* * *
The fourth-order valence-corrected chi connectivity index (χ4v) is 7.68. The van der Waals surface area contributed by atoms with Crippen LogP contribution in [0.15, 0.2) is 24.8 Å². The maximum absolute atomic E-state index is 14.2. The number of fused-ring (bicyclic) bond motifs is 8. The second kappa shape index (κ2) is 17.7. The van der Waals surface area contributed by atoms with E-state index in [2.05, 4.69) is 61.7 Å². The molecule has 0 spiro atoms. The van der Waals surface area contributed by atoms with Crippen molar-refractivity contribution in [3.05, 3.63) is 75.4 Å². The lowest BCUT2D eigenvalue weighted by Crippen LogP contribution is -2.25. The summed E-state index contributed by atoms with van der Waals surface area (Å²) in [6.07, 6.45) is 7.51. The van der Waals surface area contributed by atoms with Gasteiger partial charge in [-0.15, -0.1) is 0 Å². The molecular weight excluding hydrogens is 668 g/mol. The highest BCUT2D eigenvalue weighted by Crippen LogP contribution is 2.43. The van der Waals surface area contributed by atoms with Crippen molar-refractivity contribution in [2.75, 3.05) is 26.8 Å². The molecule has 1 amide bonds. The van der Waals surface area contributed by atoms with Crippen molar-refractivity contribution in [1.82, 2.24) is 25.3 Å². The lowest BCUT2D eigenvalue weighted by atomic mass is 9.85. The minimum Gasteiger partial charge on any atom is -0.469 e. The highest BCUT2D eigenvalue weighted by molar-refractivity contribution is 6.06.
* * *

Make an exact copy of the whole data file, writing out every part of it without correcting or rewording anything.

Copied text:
The fourth-order valence-corrected chi connectivity index (χ4v) is 7.68. The van der Waals surface area contributed by atoms with Crippen LogP contribution in [0.15, 0.2) is 24.8 Å². The maximum absolute atomic E-state index is 14.2. The number of fused-ring (bicyclic) bond motifs is 8. The second kappa shape index (κ2) is 17.7. The van der Waals surface area contributed by atoms with E-state index in [2.05, 4.69) is 61.7 Å². The molecule has 0 spiro atoms. The van der Waals surface area contributed by atoms with Crippen molar-refractivity contribution in [3.05, 3.63) is 75.4 Å². The lowest BCUT2D eigenvalue weighted by Crippen LogP contribution is -2.25. The summed E-state index contributed by atoms with van der Waals surface area (Å²) in [6.07, 6.45) is 7.51. The van der Waals surface area contributed by atoms with Gasteiger partial charge in [-0.15, -0.1) is 0 Å². The molecular weight excluding hydrogens is 668 g/mol. The highest BCUT2D eigenvalue weighted by Crippen LogP contribution is 2.43. The van der Waals surface area contributed by atoms with Crippen molar-refractivity contribution in [2.75, 3.05) is 26.8 Å². The molecule has 1 amide bonds. The van der Waals surface area contributed by atoms with Crippen molar-refractivity contribution in [1.82, 2.24) is 25.3 Å². The lowest BCUT2D eigenvalue weighted by atomic mass is 9.85. The minimum Gasteiger partial charge on any atom is -0.469 e. The highest BCUT2D eigenvalue weighted by molar-refractivity contribution is 6.06.